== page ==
Rose Marie in 2002. (Nick Ut/AP)

Rose Marie, who played the wisecracking writer Sally Rogers on “The Dick Van Dyke Show” and who began her career as a child star in vaudeville and worked for nearly a century in theater, radio, TV and movies, died Dec. 28 at her home near Los Angeles. She was 94.

A spokesman, Harlan Boll, confirmed the death but did not provide a cause.

Ms. Marie was a child star of the 1920s and 1930s who endeared herself to TV fans on the classic 1960s sitcom that featured Van Dyke and Mary Tyler Moore.

The subject of the 2017 documentary “Wait for Your Laugh,” Ms. Marie often claimed she had the longest career in entertainment history. It spanned some 90 years, with such co-stars as W.C. Fields and Garfield the cat.

The highlight for many was “The Dick Van Dyke Show,” which was widely loved for its sophisticated writing, inspired casting and insightful view of the inner workings of the then-new medium of television. Van Dyke starred as Rob Petrie, head writer for a hit comedy-variety show. Moore, who died in January, played his wife, Laura, in her first major role.

Rose Marie, second from left, in an episode of “The Dick Van Dyke Show” from 1963. (David F. Smith/AP)

The blond, raspy-voiced Ms. Marie teamed with Morey Amsterdam as assistant writers.

Drawing on his experiences on Sid Caesar’s shows, Carl Reiner created the series, wrote and directed many episodes and made occasional appearances as the surly star, Alan Brady. After an uncertain beginning in 1961, “The Dick Van Dyke Show” caught on with TV viewers, was still popular when it ended in 1966 and has remained a favorite for decades in reruns.

“The Dick Van Dyke Show” not only was an ideal vehicle for Ms. Marie’s comic gifts, but it was a showcase for her singing, as Sally belted out “Come Rain or Come Shine” and other old favorites during nightclub and party scenes.

Ms. Marie was especially proud of playing a woman defined by her work, a rare sitcom character at the time who wasn’t “a wife, mother, or housekeeper,” she tweeted in 2017.

The actress did have conflicts with Reiner, resenting that Moore was given more prominence than she on the show.

Rose Marie Mazetta was born Aug. 15, 1923, in New York City. When she was 3, her mother entered her in an amateur talent contest in Atlantic City as Baby Rose Marie.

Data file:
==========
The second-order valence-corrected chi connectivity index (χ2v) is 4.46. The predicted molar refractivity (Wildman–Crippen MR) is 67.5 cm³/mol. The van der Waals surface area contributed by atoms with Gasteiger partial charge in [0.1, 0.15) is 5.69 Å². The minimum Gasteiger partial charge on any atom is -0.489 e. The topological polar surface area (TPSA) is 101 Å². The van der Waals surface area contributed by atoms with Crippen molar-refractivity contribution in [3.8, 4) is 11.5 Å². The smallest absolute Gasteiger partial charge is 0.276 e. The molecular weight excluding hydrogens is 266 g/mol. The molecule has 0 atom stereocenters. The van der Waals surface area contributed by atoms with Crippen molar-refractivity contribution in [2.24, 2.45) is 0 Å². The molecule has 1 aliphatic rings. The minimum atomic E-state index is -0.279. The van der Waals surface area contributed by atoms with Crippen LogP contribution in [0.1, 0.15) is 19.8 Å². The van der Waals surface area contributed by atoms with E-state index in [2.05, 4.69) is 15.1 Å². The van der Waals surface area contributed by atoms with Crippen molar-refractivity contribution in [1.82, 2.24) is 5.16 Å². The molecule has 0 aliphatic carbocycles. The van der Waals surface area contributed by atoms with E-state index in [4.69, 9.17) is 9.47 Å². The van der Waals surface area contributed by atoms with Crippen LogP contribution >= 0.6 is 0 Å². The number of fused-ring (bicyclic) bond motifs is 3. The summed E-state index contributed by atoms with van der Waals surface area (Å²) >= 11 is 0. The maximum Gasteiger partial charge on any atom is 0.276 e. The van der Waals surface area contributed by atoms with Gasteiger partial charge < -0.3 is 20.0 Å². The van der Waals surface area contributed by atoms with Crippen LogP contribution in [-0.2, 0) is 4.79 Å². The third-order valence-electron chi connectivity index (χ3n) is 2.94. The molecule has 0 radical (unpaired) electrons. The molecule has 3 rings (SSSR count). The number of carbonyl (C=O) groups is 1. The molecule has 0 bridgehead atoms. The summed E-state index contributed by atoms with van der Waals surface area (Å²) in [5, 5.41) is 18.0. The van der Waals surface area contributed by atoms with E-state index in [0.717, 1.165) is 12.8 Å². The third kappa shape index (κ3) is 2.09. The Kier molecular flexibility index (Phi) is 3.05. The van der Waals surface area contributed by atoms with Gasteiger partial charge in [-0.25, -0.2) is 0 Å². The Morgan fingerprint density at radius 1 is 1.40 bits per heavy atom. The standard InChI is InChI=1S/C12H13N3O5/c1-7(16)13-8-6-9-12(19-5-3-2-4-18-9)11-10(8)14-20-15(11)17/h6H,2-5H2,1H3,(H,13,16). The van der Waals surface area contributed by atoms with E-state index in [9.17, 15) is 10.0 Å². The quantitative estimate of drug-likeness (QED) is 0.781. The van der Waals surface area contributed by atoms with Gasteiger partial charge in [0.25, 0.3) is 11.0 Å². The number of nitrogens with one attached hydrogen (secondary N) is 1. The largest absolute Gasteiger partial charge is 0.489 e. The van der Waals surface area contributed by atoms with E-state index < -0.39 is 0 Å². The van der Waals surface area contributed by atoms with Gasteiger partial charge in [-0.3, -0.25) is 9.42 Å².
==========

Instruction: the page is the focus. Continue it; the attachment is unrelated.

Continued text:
“My mother was terrified,” she recalled in a 1992 interview with the Associated Press. “But I went out and sang ‘What Can I Say, Dear, After I Say I’m Sorry?’ and won the contest.”

She began singing on the radio and was a hit on “The Rudy Vallee Hour.” NBC gave her a seven-year contract and her own show, 15 minutes on Sunday. Her powerful voice gave rise to rumors.

“Stories went around that I was really a 45-year-old midget,” she remarked in 1992. “So they sent me on a year-round personal appearance tour of theaters across the country to prove that I was a child.”

Ms. Marie sang in a series of movie shorts including “Baby Rose Marie, the Child Wonder” in 1929 and appeared on vaudeville circuits until vaudeville’s demise. Among her friends was one of the country’s most notorious gangsters.

“My father worked as an arsonist for Al Capone,” she told People magazine in 2016. “He used to burn down your warehouse if things weren’t going the right way, but I didn’t know that at the time. I was a child star and to me Al was my ‘Uncle Al.’ ”

In 1946 she married Bobby Guy, a trumpeter in Kay Kyser’s band and later with NBC in Hollywood. (They had a daughter, Georgiana). He was 48 when he died of a blood infection in 1964, a loss so devastating that Ms. Marie wore black for a year and hesitated to take on work beyond “The Dick Van Dyke Show.”

One of her first outside performances was on “The Dean Martin Show,” when she performed the melancholy ballad “Little Girl Blue.”

“Then Dean sang ‘(Smile),’ to me and I couldn’t help it, the tears began pouring down,” she recalled in her memoir “Hold the Roses,” published in 2002. “Then Dean kissed me and held me in his arms. It was quite a memorable moment.”

Ms. Marie joined with Rosemary Clooney, Helen O’Connell and Margaret Whiting in the late 1970s to tour in a successful nightclub act titled “4 Girls 4.”

Her quick, surefire timing made her ideal casting as a supporting player, and she appeared on “The Doris Day Show” as the irreverent secretary to the star, and as Frank Fontana’s mother on “Murphy Brown.” For years she was a regular on the “Hollywood Squares” quiz show.

She also appeared in films including “International House” (as Baby Rose Marie in 1933, co-starring with W.C. Fields) and “The Big Beat” and in the Broadway musical “Top Banana” with Phil Silvers. She received a star on the Hollywood Walk of Fame in 2001.

In 2017, she extended her reach to social media, her Twitter feed quickly attracting more than 100,000 followers.

Survivors include a daughter.